Family violence

The 2009 report of the National Council to Reduce Violence Against Women and Their Children—Time For Action—identified the complex interaction between state and territory family and domestic violence and child protection laws and the Family Law Act 1975 (Cth). The National Council made a number of recommendations, including that the ALRC should undertake an inquiry into these laws.

The Terms of Reference directed the ALRC to consider:

  • the interaction in practice of state and territory family and domestic violence and child protection laws with the Family Law Act 1975 (Cth) and relevant Commonwealth, state and territory criminal laws; and
  • the impact of inconsistent interpretation or application of laws in cases of sexual assault occurring in a family/domestic violence context, including rules of evidence, on victims of such violence.

In relation to both issues, the ALRC was to consider what, if any, improvements could be made to relevant legal frameworks to protect the safety of women and their children.

The protection of women and children has predominantly been dealt with under state and territory family and domestic violence laws and child protection laws. These laws have varied across the jurisdictions, with the possible result of women and children being subject to different levels of protection depending upon where they lived. There also may have been problems recognising and enforcing apprehended violence orders across state and territory borders.

Another issue was how these laws interacted with Commonwealth laws touching on family violence, such as the Family Law Act. The ALRC explored whether the complexity of Australia’s federal system causes problems, such as inconsistent or incompatible protective orders; any duplication of effort by federal, state and territory courts; or any gaps or inadequacies in the cooperation between those courts and state and territory agencies.

The ALRC also considered how the law should enable women and children to report family and domestic violence, participate in legal processes, and access appropriate remedies; as well as facilitate the rehabilitation of perpetrators and the prevention of family violence in the first place.

Many of the issues raised by this inquiry cut across previous work by the ALRC. The ALRC completed a major inquiry into domestic violence in 1984, and has also considered violence against women and children and related matters in a number of previous reports, including those focusing on the legal rights of children (1997), women’s equality before the law (1994) and uniform evidence laws (2005).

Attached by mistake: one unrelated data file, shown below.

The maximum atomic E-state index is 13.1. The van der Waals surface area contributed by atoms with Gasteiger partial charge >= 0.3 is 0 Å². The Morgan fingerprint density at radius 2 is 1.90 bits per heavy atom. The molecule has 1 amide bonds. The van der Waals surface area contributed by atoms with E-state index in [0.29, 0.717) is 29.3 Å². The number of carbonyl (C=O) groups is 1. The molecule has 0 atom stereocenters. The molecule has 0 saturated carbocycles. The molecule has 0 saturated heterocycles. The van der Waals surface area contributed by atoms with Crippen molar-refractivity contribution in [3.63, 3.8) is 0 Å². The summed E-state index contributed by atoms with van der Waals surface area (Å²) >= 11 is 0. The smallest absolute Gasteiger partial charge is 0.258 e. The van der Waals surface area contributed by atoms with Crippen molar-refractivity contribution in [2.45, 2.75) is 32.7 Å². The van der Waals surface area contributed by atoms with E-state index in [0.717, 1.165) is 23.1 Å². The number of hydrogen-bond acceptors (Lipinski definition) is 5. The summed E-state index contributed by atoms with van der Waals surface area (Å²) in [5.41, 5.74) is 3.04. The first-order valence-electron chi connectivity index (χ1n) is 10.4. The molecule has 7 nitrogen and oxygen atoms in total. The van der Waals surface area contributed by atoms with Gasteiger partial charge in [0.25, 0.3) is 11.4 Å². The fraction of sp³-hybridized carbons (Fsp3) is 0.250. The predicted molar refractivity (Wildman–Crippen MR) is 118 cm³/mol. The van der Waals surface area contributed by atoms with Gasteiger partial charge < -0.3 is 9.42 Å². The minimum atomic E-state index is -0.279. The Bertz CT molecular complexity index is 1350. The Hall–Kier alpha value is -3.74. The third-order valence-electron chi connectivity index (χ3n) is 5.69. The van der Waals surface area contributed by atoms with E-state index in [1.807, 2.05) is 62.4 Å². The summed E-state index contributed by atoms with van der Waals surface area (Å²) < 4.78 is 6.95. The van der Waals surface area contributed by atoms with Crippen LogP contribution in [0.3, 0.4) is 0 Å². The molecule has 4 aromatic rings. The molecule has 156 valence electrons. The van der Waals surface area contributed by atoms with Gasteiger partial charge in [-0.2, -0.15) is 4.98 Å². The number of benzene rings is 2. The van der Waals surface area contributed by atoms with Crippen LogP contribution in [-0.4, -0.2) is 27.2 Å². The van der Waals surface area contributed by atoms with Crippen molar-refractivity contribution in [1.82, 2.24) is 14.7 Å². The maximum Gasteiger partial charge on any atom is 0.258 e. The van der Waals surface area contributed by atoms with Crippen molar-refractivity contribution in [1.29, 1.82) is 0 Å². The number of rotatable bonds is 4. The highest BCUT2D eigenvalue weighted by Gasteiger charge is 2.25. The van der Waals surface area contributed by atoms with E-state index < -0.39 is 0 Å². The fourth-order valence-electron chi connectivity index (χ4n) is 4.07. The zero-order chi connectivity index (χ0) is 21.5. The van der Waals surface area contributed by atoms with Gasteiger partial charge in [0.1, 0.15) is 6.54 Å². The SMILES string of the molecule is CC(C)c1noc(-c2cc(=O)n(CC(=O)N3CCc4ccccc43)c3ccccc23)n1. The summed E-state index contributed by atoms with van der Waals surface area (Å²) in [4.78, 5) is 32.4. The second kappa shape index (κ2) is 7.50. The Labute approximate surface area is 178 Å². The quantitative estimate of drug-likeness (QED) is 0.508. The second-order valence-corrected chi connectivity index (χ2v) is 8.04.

The ALRC was directed to work jointly with the New South Wales Law Reform Commission with a view to developing agreed recommendations and consult with other state and territory law reform bodies as appropriate.

Key recommendations

The Report is extensive, presented in two volumes with a Summary Report. Recommendations are focused on improving safety through:

  • A common interpretative frameworkestablishing a shared understanding of what constitutes family violence across relevant legislative schemes.
  • Corresponding jurisdictionsexpanding the jurisdiction of courts dealing with family violence to maximise the chance that families will be able to get all the legal protections they need from any court they approach.
  • Specialist family violence practicefostering expertise within magistrates courts with staff who understand the dynamics of family violence and the complex array of legislation that applies.
  • Improving police and prosecutorial practice—to produce safe, fair and just outcomes for victims.
  • Integrated responses—ensuring that the many services needed by those who suffer family violence work together, building a better and shared understanding of violence and a national system of registration of family violence orders.
  • Alternative dispute resolution—developing ADR responses, but with careful and appropriate protections for those who are the victims of violence.
  • Training and informationunderpinning legal changes by better understandings of family violence across the whole system, including a national family violence bench book and a national register of relevant orders.